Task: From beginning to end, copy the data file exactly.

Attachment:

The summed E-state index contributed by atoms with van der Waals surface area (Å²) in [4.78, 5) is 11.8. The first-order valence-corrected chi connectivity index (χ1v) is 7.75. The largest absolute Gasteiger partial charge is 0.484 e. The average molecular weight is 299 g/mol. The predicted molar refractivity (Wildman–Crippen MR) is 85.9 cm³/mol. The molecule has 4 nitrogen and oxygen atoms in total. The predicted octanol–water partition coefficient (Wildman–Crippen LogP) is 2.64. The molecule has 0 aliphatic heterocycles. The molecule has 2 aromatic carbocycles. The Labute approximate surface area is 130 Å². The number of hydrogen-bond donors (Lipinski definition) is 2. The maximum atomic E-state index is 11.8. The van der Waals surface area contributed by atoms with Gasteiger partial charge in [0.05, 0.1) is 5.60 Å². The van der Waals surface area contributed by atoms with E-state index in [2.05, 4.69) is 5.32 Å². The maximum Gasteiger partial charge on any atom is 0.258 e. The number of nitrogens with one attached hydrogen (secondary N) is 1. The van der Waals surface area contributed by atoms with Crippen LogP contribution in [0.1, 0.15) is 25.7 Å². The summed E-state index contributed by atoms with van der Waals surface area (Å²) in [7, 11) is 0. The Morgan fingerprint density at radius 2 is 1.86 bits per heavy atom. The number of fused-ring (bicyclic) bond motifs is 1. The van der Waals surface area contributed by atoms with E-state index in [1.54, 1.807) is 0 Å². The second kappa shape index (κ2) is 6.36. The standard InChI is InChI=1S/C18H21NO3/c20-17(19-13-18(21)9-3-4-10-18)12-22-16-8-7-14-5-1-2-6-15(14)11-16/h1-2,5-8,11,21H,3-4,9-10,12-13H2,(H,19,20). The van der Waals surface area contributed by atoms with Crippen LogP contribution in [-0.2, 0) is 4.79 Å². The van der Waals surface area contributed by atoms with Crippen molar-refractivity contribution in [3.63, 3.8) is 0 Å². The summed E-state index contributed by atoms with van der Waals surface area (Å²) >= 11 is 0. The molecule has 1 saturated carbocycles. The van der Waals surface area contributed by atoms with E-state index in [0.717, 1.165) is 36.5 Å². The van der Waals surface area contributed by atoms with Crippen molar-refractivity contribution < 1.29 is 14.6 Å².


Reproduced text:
The summed E-state index contributed by atoms with van der Waals surface area (Å²) in [4.78, 5) is 11.8. The first-order valence-corrected chi connectivity index (χ1v) is 7.75. The largest absolute Gasteiger partial charge is 0.484 e. The average molecular weight is 299 g/mol. The predicted molar refractivity (Wildman–Crippen MR) is 85.9 cm³/mol. The molecule has 4 nitrogen and oxygen atoms in total. The predicted octanol–water partition coefficient (Wildman–Crippen LogP) is 2.64. The molecule has 0 aliphatic heterocycles. The molecule has 2 aromatic carbocycles. The Labute approximate surface area is 130 Å². The number of hydrogen-bond donors (Lipinski definition) is 2. The maximum atomic E-state index is 11.8. The van der Waals surface area contributed by atoms with Gasteiger partial charge in [0.05, 0.1) is 5.60 Å². The van der Waals surface area contributed by atoms with E-state index in [2.05, 4.69) is 5.32 Å². The maximum Gasteiger partial charge on any atom is 0.258 e. The number of nitrogens with one attached hydrogen (secondary N) is 1. The van der Waals surface area contributed by atoms with Crippen LogP contribution in [0.1, 0.15) is 25.7 Å². The summed E-state index contributed by atoms with van der Waals surface area (Å²) in [7, 11) is 0. The Morgan fingerprint density at radius 2 is 1.86 bits per heavy atom. The number of fused-ring (bicyclic) bond motifs is 1. The van der Waals surface area contributed by atoms with E-state index in [1.54, 1.807) is 0 Å². The second kappa shape index (κ2) is 6.36. The standard InChI is InChI=1S/C18H21NO3/c20-17(19-13-18(21)9-3-4-10-18)12-22-16-8-7-14-5-1-2-6-15(14)11-16/h1-2,5-8,11,21H,3-4,9-10,12-13H2,(H,19,20). The van der Waals surface area contributed by atoms with Crippen LogP contribution in [-0.2, 0) is 4.79 Å². The van der Waals surface area contributed by atoms with Crippen molar-refractivity contribution in [3.63, 3.8) is 0 Å². The summed E-state index contributed by atoms with van der Waals surface area (Å²) >= 11 is 0. The molecule has 1 saturated carbocycles. The van der Waals surface area contributed by atoms with E-state index in [0.717, 1.165) is 36.5 Å². The van der Waals surface area contributed by atoms with Crippen molar-refractivity contribution < 1.29 is 14.6 Å².